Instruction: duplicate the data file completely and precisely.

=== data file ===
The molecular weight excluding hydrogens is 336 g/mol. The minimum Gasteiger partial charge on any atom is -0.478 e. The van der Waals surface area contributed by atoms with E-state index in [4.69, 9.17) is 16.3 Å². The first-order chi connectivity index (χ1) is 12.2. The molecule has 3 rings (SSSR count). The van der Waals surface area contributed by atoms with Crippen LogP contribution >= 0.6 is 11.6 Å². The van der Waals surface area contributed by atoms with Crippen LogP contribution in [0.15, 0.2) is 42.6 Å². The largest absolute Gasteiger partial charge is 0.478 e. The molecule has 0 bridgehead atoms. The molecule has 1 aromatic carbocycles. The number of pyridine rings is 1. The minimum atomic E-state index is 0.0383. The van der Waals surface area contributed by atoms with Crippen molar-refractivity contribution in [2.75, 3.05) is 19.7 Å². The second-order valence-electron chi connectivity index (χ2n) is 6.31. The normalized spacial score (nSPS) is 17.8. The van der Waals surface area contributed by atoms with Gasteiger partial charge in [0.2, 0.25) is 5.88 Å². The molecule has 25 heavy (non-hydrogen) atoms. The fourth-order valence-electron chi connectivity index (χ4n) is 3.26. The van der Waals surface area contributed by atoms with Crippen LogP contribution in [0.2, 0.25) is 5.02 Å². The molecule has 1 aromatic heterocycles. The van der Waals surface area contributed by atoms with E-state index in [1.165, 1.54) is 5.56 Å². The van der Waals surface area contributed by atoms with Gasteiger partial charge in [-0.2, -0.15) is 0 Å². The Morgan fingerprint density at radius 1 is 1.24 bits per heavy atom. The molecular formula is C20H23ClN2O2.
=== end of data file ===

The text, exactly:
The molecular weight excluding hydrogens is 336 g/mol. The minimum Gasteiger partial charge on any atom is -0.478 e. The van der Waals surface area contributed by atoms with E-state index in [4.69, 9.17) is 16.3 Å². The first-order chi connectivity index (χ1) is 12.2. The molecule has 3 rings (SSSR count). The van der Waals surface area contributed by atoms with Crippen LogP contribution >= 0.6 is 11.6 Å². The van der Waals surface area contributed by atoms with Crippen LogP contribution in [0.15, 0.2) is 42.6 Å². The largest absolute Gasteiger partial charge is 0.478 e. The molecule has 0 bridgehead atoms. The molecule has 1 aromatic carbocycles. The number of pyridine rings is 1. The minimum atomic E-state index is 0.0383. The van der Waals surface area contributed by atoms with Crippen molar-refractivity contribution in [2.75, 3.05) is 19.7 Å². The second-order valence-electron chi connectivity index (χ2n) is 6.31. The normalized spacial score (nSPS) is 17.8. The van der Waals surface area contributed by atoms with Gasteiger partial charge in [0.2, 0.25) is 5.88 Å². The molecule has 25 heavy (non-hydrogen) atoms. The fourth-order valence-electron chi connectivity index (χ4n) is 3.26. The van der Waals surface area contributed by atoms with Crippen LogP contribution in [0.2, 0.25) is 5.02 Å². The molecule has 1 aromatic heterocycles. The van der Waals surface area contributed by atoms with E-state index in [1.165, 1.54) is 5.56 Å². The van der Waals surface area contributed by atoms with Gasteiger partial charge in [-0.2, -0.15) is 0 Å². The Morgan fingerprint density at radius 1 is 1.24 bits per heavy atom. The molecular formula is C20H23ClN2O2.